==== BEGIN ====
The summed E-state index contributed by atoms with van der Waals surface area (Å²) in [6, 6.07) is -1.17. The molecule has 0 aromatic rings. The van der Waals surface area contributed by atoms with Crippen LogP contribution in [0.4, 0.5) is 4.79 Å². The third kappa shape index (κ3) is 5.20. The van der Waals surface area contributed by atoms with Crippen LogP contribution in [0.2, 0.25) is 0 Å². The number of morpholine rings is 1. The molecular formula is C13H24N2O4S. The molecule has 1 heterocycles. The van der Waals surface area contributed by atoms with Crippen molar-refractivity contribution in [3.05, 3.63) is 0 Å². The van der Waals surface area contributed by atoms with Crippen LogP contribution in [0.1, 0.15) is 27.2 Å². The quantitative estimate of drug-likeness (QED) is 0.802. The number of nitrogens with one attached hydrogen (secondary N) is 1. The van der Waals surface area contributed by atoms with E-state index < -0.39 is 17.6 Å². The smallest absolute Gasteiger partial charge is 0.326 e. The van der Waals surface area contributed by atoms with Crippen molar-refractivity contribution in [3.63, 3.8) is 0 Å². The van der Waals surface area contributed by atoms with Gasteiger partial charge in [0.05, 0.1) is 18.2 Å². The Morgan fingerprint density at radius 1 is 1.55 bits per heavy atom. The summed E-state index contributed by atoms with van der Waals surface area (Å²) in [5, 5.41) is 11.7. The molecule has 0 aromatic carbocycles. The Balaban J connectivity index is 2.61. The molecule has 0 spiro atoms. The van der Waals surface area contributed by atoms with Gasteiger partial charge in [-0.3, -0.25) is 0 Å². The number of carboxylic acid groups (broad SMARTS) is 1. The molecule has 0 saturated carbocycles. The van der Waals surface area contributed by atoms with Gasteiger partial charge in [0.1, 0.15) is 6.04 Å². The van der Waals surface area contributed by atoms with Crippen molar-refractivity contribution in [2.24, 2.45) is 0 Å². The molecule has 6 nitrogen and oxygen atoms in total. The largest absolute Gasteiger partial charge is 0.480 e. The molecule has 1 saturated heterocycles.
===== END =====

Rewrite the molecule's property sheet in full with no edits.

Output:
The summed E-state index contributed by atoms with van der Waals surface area (Å²) in [6, 6.07) is -1.17. The molecule has 0 aromatic rings. The van der Waals surface area contributed by atoms with Crippen LogP contribution in [0.4, 0.5) is 4.79 Å². The third kappa shape index (κ3) is 5.20. The van der Waals surface area contributed by atoms with Crippen LogP contribution in [0.2, 0.25) is 0 Å². The number of morpholine rings is 1. The molecular formula is C13H24N2O4S. The molecule has 1 heterocycles. The van der Waals surface area contributed by atoms with Crippen molar-refractivity contribution in [3.05, 3.63) is 0 Å². The van der Waals surface area contributed by atoms with Crippen LogP contribution in [0.1, 0.15) is 27.2 Å². The quantitative estimate of drug-likeness (QED) is 0.802. The number of nitrogens with one attached hydrogen (secondary N) is 1. The van der Waals surface area contributed by atoms with E-state index < -0.39 is 17.6 Å². The smallest absolute Gasteiger partial charge is 0.326 e. The van der Waals surface area contributed by atoms with Crippen molar-refractivity contribution in [3.63, 3.8) is 0 Å². The van der Waals surface area contributed by atoms with Gasteiger partial charge in [0.05, 0.1) is 18.2 Å². The Morgan fingerprint density at radius 1 is 1.55 bits per heavy atom. The summed E-state index contributed by atoms with van der Waals surface area (Å²) in [5, 5.41) is 11.7. The molecule has 0 aromatic carbocycles. The Balaban J connectivity index is 2.61. The molecule has 0 spiro atoms. The van der Waals surface area contributed by atoms with Gasteiger partial charge in [-0.3, -0.25) is 0 Å². The number of carboxylic acid groups (broad SMARTS) is 1. The molecule has 0 saturated carbocycles. The van der Waals surface area contributed by atoms with Gasteiger partial charge in [0.1, 0.15) is 6.04 Å². The van der Waals surface area contributed by atoms with Crippen molar-refractivity contribution in [2.24, 2.45) is 0 Å². The molecule has 6 nitrogen and oxygen atoms in total. The largest absolute Gasteiger partial charge is 0.480 e. The molecule has 1 saturated heterocycles.